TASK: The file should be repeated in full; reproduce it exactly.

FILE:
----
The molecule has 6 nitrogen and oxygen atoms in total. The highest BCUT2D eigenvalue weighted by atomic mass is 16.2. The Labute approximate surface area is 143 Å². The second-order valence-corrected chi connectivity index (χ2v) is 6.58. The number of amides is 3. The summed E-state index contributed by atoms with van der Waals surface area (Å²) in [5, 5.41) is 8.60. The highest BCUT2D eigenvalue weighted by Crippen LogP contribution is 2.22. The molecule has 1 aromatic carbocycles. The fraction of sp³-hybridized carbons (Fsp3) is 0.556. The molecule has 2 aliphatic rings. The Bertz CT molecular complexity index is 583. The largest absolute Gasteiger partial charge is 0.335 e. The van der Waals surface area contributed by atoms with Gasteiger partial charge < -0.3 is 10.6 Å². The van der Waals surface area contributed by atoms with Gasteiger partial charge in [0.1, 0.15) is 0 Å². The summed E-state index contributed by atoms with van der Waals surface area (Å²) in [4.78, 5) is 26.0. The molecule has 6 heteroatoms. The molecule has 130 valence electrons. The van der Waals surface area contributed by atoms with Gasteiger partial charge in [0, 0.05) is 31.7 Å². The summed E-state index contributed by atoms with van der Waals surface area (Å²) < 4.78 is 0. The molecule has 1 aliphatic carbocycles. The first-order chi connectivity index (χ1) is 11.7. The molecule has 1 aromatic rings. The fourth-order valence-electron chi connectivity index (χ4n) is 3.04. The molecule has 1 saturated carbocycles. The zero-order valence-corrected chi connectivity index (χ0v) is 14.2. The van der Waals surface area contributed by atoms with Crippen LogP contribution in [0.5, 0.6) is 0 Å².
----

The molecule has 6 nitrogen and oxygen atoms in total. The highest BCUT2D eigenvalue weighted by atomic mass is 16.2. The Labute approximate surface area is 143 Å². The second-order valence-corrected chi connectivity index (χ2v) is 6.58. The number of amides is 3. The summed E-state index contributed by atoms with van der Waals surface area (Å²) in [5, 5.41) is 8.60. The highest BCUT2D eigenvalue weighted by Crippen LogP contribution is 2.22. The molecule has 1 aromatic carbocycles. The fraction of sp³-hybridized carbons (Fsp3) is 0.556. The molecule has 2 aliphatic rings. The Bertz CT molecular complexity index is 583. The largest absolute Gasteiger partial charge is 0.335 e. The van der Waals surface area contributed by atoms with Gasteiger partial charge < -0.3 is 10.6 Å². The van der Waals surface area contributed by atoms with Gasteiger partial charge in [0.1, 0.15) is 0 Å². The summed E-state index contributed by atoms with van der Waals surface area (Å²) in [4.78, 5) is 26.0. The molecule has 6 heteroatoms. The molecule has 130 valence electrons. The van der Waals surface area contributed by atoms with Gasteiger partial charge in [0, 0.05) is 31.7 Å². The summed E-state index contributed by atoms with van der Waals surface area (Å²) < 4.78 is 0. The molecule has 1 aliphatic carbocycles. The first-order chi connectivity index (χ1) is 11.7. The molecule has 1 aromatic rings. The fourth-order valence-electron chi connectivity index (χ4n) is 3.04. The molecule has 1 saturated carbocycles. The zero-order valence-corrected chi connectivity index (χ0v) is 14.2. The van der Waals surface area contributed by atoms with Crippen LogP contribution in [0.5, 0.6) is 0 Å².